MEMPHIS, Tenn. (WREG) — A Tennessee woman is still hoping for help after a hospital “mix-up” last year resulted in the death of her husband.
Twanda Taylor is still grieving the loss of her husband of 22 years, Kenneth Taylor after he went to the hospital to be treated for COVID-19 but was mistaken for another patient with the same name.
“And this shouldn’t have happened,” Twanda said. “This is unreal — like a dream.”
Twanda said she is no closer to getting answers about his health care at the University of Mississippi Medical Center (UMMC) in Jackson, Mississippi, than she was when News 2’s Memphis sister station, WREG, first spoke with her almost a year ago.
“I haven’t heard back from them since I got the apology letter that they were sorry, and sending their condolences and stuff for his death,” Twanda said.
Twanda’s husband entered UMMC in August 2021 with COVID, but she said things went downhill shortly after he arrived.
“He was crying,” Twanda said. “He said, “Babe, I’m not gonna make it. So they have me confused with someone else down here. There must be two of us. Because they’re telling me I don’t know my birthday and I don’t know my name. And when I tell them to call my family, they start giving me medicine and I don’t wake up.'”
Twanda said she learned later on that there was another “Kenneth Taylor” in the UMMC computer system. That Kenneth Taylor and his wife Rebecca said they started getting calls and enormous bills from UMMC and that he was the one in the hospital.
“They called us about a hospital bill. And we’re trying to figure out what was going on,” Rebecca said. “We told them that, you know, we’ve never been in the hospital.”
The wives said that the hospital had the two Kenneth Taylors confused. After Twanda’s husband died, she said she wonders if the treatment he received caused his health to fail.
According to Twanda, all she got from UMMC was a letter of condolences saying her husband had no medical reaction to the medicine they gave him and he died from an infection in his lungs.
“You can’t prove that by me — because you were giving him medicines that belong to someone else,” Twanda said. “I want them to pay for the pain and suffering.”
WREG reached out to UMMC and was told they cannot comment on patient cases. Twanda said she can’t even get help from a lawyer.
“I have talked to three different lawyers and three of their responses was the bill that [Mississippi Governor] Tate Reeves have in place,” said Twanda.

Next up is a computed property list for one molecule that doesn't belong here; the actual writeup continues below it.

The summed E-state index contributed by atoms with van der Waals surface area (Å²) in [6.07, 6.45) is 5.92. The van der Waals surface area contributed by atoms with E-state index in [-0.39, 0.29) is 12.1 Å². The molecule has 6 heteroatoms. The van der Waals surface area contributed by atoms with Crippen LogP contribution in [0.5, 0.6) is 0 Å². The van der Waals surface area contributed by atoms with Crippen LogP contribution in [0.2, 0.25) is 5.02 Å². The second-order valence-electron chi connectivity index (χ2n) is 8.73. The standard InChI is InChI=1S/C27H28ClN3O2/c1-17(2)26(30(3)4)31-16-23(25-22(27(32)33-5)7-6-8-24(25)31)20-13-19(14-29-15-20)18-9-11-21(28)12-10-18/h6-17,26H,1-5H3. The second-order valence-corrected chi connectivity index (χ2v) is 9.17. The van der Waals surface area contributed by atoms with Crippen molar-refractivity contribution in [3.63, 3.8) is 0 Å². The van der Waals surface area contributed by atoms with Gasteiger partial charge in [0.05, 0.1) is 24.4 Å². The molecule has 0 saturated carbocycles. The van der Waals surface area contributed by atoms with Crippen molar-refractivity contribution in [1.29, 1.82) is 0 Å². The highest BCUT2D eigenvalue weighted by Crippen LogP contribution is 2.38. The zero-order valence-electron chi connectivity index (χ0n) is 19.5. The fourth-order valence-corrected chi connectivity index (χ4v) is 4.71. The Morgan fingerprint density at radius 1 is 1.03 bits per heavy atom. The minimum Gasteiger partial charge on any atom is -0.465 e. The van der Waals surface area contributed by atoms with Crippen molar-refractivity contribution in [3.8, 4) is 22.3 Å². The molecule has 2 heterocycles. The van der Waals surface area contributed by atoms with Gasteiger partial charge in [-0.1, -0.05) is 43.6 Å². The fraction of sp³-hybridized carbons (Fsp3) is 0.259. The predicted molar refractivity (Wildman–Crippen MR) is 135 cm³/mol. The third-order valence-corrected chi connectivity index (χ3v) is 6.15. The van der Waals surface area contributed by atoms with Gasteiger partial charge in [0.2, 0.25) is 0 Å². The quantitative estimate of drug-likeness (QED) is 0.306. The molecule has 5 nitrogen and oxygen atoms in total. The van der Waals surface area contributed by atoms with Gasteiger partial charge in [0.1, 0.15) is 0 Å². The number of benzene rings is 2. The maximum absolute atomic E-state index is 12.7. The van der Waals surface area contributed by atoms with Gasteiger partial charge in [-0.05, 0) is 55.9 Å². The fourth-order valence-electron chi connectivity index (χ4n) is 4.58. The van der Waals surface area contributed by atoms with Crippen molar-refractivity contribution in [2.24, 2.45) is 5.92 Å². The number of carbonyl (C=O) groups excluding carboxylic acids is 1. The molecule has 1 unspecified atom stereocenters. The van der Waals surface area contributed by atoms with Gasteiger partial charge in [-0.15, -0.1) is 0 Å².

She said the lawyers wouldn’t take the case because of a Mississippi law signed by Gov. Tate Reeves in 2020, which provides protection for health care providers.
Senate Bill 3049 created the Mississippi “Back to Business Liability Assurance and Health Care Emergency Response Liability Protection Act,” giving healthcare providers and facilities immunity from lawsuits and liability if they provide care during a state of emergency like COVID-19. The immunity includes injury or death resulting from screening, assessing, diagnosing, or treating persons in relation to COVID.
“I think that that law should be thrown out the window because this did not — this was not — a COVID case here,” Twanda said. “My husband had COVID. Yes, but the doctor said upon his death he did not have COVID.”
This law extended until one year after the end of COVID-19’s outbreak, meaning it may be null and void now. But when Twanda’s husband died, it was at the height of this being in effect.
Mississippi State Rep. Dana Criswell, who voted on the bill, said “the intent was to protect employers not to hurt patients and citizens” and that the bill in its original form was targeted toward businesses.
“Their concern was if an employee gets COVID-19, are they liable for their employee getting COVID because they were trying to bring employees back,” Criswell said. “And the bill was written originally to cover those businesses and say, ‘If you’re doing everything that you can to protect your employees, then you’re not liable if your employee gets COVID.”
He said looking through the bill, there were a few things added that many lawmakers may not have been aware of.
“I would almost call it abuse of the individuals and their patients: [for providers to] tell them that they are covered from all liability. That is not at all what the legislature intended to do.”
Criswell even said other lawmakers have told him the bill may be worth revisiting.
“Their comment was, ‘Well, if what you’re saying is true, next year we need some legislation to make sure that we can see if we can undo that.'”
According to Twanda, this gives her hope.
“I would love to get justice for my husband,” she said.